Exile, as Edward Said points out, has its origins in the ancient practice of banishment; it is a forceful abandonment and not voluntary. It is often exile or death. Some Iranian artists like filmmaker Abbas Kiarostami, whose films have been banned by the Iranian government, and composer Alireza Mashayekhi, refused exile, risking imprisonment and torture by staying in Iran after the 1979 revolution. Kiarostami and Mashayekhi have been hugely influential on younger generations of Iranian artists; their artistic integrity remains unassailable in the face of a violent and repressive theocracy. Mashayekhi's electronic music captures the wariness of his precarious position as a non-exile -- that of an artist who cannot be openly subversive through art. His music is wistful, evocative, and intimate: microtonal intonation, folk melodies, traditional Persian instruments, all filtered through the strangeness of electronic sound manipulation.
Yet non-exiles cannot accomplish what Farnoosh Moshiri and Gregory Spears created through The Bricklayer on the evening of March 15. An American composer and Iranian writer collaborated to produce a sense of home and a common consciousness for the Iranian émigrés in the audience -- and maybe, even, a call to future generations to return to their homeland. It reminds me of a verse from the 20th-century Palestinian poet Mahmoud Darwish:
Take me as a relic from the mansion of sorrow.
Take me as a verse from my tragedy;
Take me as a toy, a brick from the house
So that our children will remember to return.
The Bricklayer tells the real-life story of a family torn apart by the Iranian revolution. This personal and epic odyssey emerges from the 1979 overthrow of the Shah of Iran by Islamic revolutionaries. With the new leadership established and any pretense of democracy abolished, a massive purge and assault on politicians, writers, artists, and feminists began.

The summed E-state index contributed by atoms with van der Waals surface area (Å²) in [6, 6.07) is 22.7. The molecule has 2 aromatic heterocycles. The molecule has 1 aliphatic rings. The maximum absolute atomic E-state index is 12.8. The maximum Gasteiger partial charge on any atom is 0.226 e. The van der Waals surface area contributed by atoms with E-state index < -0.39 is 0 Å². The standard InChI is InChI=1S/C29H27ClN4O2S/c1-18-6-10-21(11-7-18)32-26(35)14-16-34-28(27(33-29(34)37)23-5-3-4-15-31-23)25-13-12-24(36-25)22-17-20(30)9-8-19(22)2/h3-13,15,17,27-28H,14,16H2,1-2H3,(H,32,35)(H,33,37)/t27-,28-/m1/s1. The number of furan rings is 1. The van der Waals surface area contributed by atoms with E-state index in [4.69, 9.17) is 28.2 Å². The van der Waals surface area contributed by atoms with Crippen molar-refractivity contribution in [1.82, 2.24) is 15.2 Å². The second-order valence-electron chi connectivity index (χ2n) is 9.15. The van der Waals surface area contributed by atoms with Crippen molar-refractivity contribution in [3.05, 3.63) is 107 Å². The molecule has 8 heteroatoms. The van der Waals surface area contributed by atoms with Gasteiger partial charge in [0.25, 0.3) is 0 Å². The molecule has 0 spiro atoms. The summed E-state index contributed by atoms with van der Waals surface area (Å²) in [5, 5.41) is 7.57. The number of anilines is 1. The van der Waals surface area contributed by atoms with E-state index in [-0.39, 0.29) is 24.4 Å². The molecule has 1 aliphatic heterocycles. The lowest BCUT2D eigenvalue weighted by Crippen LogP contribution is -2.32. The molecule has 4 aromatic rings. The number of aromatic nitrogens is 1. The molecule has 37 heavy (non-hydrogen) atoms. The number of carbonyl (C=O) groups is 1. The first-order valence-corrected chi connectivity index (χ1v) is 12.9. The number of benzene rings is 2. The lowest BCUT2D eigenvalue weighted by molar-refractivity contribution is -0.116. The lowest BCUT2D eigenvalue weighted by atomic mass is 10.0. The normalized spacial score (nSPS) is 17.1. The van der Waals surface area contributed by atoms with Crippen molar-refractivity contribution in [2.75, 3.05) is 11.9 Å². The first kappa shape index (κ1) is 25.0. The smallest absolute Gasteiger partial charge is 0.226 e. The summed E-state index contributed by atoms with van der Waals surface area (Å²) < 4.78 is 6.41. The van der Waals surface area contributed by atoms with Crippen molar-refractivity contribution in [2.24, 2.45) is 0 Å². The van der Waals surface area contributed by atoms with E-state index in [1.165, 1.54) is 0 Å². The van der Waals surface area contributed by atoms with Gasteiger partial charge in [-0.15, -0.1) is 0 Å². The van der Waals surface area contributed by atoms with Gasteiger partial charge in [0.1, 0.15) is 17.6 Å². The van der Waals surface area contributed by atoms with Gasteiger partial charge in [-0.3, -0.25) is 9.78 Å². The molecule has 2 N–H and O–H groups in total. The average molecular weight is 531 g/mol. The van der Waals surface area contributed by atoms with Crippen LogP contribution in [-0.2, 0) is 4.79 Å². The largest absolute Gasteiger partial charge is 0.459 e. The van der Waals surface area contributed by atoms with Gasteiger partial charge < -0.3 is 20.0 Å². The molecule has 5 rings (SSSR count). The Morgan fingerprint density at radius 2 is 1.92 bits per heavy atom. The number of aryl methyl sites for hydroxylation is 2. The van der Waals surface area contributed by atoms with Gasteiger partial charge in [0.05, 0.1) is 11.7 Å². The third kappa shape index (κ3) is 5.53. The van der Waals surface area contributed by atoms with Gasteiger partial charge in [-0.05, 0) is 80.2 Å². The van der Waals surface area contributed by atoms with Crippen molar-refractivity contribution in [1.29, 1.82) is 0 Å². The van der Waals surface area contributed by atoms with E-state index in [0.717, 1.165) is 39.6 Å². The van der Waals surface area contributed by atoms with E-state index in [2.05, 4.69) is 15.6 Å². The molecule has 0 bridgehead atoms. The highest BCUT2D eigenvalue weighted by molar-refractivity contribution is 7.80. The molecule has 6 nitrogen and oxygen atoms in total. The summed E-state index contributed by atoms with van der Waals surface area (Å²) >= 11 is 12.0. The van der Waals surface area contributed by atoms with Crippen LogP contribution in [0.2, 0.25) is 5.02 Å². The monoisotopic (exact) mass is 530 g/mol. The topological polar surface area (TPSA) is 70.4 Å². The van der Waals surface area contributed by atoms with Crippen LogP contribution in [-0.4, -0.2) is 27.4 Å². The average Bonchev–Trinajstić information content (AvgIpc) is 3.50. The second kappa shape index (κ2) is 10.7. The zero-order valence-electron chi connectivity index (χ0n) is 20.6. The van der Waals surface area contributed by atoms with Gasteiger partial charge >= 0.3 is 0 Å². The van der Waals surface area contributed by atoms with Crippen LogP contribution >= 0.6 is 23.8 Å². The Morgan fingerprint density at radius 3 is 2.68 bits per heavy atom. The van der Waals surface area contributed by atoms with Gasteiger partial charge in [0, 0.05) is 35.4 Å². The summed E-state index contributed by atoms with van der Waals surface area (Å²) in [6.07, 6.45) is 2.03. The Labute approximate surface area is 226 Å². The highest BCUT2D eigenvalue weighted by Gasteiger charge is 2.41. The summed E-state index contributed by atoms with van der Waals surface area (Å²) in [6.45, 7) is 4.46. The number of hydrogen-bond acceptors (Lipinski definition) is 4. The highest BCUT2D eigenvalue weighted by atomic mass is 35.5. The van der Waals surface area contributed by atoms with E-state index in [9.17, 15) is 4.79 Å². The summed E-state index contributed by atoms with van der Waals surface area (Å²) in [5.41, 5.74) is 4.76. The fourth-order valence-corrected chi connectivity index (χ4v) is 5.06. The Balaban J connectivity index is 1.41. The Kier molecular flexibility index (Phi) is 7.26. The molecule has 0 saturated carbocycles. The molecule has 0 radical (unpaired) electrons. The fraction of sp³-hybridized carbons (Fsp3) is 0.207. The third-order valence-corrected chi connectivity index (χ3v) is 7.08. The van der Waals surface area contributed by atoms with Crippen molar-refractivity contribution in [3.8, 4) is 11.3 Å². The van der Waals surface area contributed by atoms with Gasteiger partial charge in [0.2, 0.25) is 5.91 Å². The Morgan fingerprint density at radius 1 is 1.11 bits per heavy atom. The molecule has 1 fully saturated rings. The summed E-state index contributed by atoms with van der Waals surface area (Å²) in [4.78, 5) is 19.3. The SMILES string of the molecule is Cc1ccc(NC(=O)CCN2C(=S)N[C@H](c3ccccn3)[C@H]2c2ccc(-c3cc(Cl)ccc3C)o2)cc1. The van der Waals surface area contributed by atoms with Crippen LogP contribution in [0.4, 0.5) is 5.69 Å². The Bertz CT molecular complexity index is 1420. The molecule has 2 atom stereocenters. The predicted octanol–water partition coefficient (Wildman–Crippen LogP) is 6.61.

The opera is set in Houston and begins at Bush Intercontinental Airport, where Bita and her daughter, Shahrzad, are awaiting the arrival of her parents, Mr. and Mrs. Parvin. Coming to Houston from Tehran, they tell of their torturous experiences - the execution of their son as well as the arrest and beating of Mr. Parvin. Leaving behind their old life, they begin to heal and find hope in their new life with their daughter here in Houston.
Echoing a chapter in her own story, Moshiri was awaiting her parents’ arrival at the airport. “When I saw [my father], I was shocked. I couldn’t recognize him. My handsome father resembled King Lear in the last act. He was crushed because of all that injustice.” Moshiri tells of her own experience of escaping after refusing to sign an agreement to obey the new regime. “In February 1983, at a reading of my play, my director and actors were arrested. I went underground and escaped the country on foot with my husband and two-year-old son.”
Via The Huffington Post and Houston Grand Opera